What if you had the power to simply touch a liquid... and make it freeze... right before your eyes... and what if the ice created was hot...


Did you ever secretly pour an extra spoonful of sugar into your Kool-Aid when you thought mom wasn't watching but get caught when she saw the undissolved sugar at the bottom of the glass? When you pour sugar in water, the sugar will continue to dissolve as long as there is enough water to support it. When there is more sugar than water, the solution is said to be saturated. However, if you heat the sugar water solution, you can actually get more sugar to dissolve. When the solution is then cooled, the sugar remains in the solution. This is then called a supersaturated solution, which is very unstable and will crystallize easily.Crystallization is the formation of solid crystals precipitating from a solution. The sugar in the water will make small crystals as it precipitates out of the solution.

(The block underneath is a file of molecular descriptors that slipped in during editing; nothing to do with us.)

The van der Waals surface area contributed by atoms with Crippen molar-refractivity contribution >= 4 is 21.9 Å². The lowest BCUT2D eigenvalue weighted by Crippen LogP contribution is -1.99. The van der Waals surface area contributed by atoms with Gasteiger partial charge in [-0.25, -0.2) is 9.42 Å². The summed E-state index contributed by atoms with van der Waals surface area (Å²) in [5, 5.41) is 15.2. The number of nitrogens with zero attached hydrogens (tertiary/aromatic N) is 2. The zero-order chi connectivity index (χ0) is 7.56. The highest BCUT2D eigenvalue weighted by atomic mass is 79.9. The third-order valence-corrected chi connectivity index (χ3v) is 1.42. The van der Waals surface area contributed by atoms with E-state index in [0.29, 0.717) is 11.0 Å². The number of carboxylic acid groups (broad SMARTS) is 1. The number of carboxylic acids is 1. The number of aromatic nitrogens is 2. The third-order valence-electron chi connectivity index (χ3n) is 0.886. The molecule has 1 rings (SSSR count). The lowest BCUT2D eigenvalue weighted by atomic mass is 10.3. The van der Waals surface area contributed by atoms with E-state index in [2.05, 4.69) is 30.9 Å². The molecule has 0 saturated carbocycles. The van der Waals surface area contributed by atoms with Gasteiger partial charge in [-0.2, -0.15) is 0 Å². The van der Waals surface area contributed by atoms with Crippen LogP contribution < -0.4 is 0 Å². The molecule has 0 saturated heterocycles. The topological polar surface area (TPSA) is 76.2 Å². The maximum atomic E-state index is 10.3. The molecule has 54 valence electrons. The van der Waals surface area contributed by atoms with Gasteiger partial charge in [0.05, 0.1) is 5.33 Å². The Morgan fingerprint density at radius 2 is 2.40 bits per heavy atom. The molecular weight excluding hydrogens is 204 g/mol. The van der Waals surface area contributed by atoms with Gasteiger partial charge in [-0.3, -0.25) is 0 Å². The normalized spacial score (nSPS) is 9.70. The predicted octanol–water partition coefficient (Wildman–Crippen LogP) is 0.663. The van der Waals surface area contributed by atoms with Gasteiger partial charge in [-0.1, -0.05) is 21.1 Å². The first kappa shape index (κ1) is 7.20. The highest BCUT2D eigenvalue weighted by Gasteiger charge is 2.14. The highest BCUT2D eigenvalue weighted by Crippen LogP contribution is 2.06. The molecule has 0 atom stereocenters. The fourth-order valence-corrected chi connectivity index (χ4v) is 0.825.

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Hot ice?

If touching the crystallizing “ice”, you will realize it is very hot. You may be wondering "How come the ice is hot"? The answer is actually pretty simple. As we have learned, the lattice energy is defined as the amount of energy required to separate a mole of the solid (s) into a gas (g) of its ions. However, this is a crystallizing process, which is the reverse of lattice energy. Instead of sucking energy in, the process releases energy, and is called the energy of crystallization. That makes the “hot ice”.

Chemistry Background Information:

Materials Needed:



Stirring Rod

Graduated Cylinder

Distilled Water

Sodium Acetate Trihydrate

Measure 50 ml distilled water into a clean beaker. Heating the water until boiling.
Add enough sodium acetate trihydrate crystal until the solution is supersaturated. (300g of sodium acetate tryhydrate will guarantee a supersaturated solution.)
Put the solution in a fridge until it cools down.
Finally give the solution a “rough surface” to make it crystallize.

Frozen Heat from adriantorres on Vimeo.

Additional Resources:

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